Refreshingly measured, sensitive and unafraid to engage with the complexity of ecological thinking, Katie West’s work unfolds across a time and space much larger than a single work or exhibition.
Words: Kate Britton
Photography: Zan Wimberley
Since her meditative solo project, Decolonist, developed as part of Melbourne’s Next Wave Festival for emerging artists in 2016, Yindjibarndi woman Katie West has been drawing attention. The 2017 winner of the Dominik Mersch Gallery / Victorian College of the Arts Award for her graduate exhibition muhlu garrwarn / cool time hot time, West was awarded a solo show with Dominik Mersch Gallery in 2018 and is on the brink of a very busy year ahead.
West’s practice encompasses installation and dyed textiles. Process and outcome form an inseparable connection to her ancestors and speak of a future that demands a renewed connection to our natural environment.
Her projects include natural dyeing using traditional methods and native plants; flowers and bark; instructional texts; and the construction of reading spaces devoted to exploring a First Nations understanding of our world. “I create spaces for meditation, contemplation and conversation,” says the artist of her practice.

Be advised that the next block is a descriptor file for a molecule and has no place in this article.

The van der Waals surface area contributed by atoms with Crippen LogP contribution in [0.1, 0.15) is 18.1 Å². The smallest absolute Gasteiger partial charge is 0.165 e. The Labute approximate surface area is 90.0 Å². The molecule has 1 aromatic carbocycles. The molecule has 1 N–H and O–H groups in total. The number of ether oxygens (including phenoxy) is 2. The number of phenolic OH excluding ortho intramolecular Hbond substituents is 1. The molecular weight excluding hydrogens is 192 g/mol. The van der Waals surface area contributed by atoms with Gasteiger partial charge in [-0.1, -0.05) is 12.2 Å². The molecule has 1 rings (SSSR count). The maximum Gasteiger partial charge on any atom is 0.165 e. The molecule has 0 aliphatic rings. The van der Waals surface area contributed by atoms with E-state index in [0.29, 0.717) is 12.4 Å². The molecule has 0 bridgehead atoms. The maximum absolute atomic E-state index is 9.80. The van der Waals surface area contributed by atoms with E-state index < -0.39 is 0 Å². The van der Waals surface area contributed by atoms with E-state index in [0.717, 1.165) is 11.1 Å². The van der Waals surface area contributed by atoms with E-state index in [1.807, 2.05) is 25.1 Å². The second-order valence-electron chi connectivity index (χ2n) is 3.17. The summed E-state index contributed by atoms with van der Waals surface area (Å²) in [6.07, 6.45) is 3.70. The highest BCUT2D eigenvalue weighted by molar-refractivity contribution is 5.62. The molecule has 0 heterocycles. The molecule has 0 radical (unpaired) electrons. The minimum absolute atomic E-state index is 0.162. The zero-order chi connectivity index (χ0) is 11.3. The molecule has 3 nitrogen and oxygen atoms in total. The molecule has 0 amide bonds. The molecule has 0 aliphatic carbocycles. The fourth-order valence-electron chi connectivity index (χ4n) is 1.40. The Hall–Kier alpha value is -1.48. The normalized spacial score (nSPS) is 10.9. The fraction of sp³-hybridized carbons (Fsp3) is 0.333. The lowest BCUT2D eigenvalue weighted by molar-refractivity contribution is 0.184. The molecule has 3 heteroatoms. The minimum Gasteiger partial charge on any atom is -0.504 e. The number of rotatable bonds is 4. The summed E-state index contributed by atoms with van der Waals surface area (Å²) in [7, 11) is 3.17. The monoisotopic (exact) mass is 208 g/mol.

Refreshingly measured, sensitive and unafraid to engage with the complexity of ecological thinking, West’s work unfolds across a time and space much larger than a single work or exhibition. Her intelli- gent approach has struck a chord across the country – 2019 will see West’s work exhibited at Bundoora Homestead in Victoria, TarraWarra Museum of Art as part of the CLIMARTE festival, and a second outing at Dominik Mersch Gallery, all by mid-Winter.
These projects will continue to explore the rift between Western and First Nations understandings of Country and our role within it.
“I have been thinking about western units of measurement and how these conceptions of space work to make land a blank slate and commodity,” West says. Projects such as Mayuwarni and one square metre see the artist working with one-metre-squared pieces of yirrarla (calico) and tarp, “imbuing them with meanings that stem from a sense of custodianship and kinship with the land”.
This article was originally published in Art Collector issue 87, JAN – MAR 2019.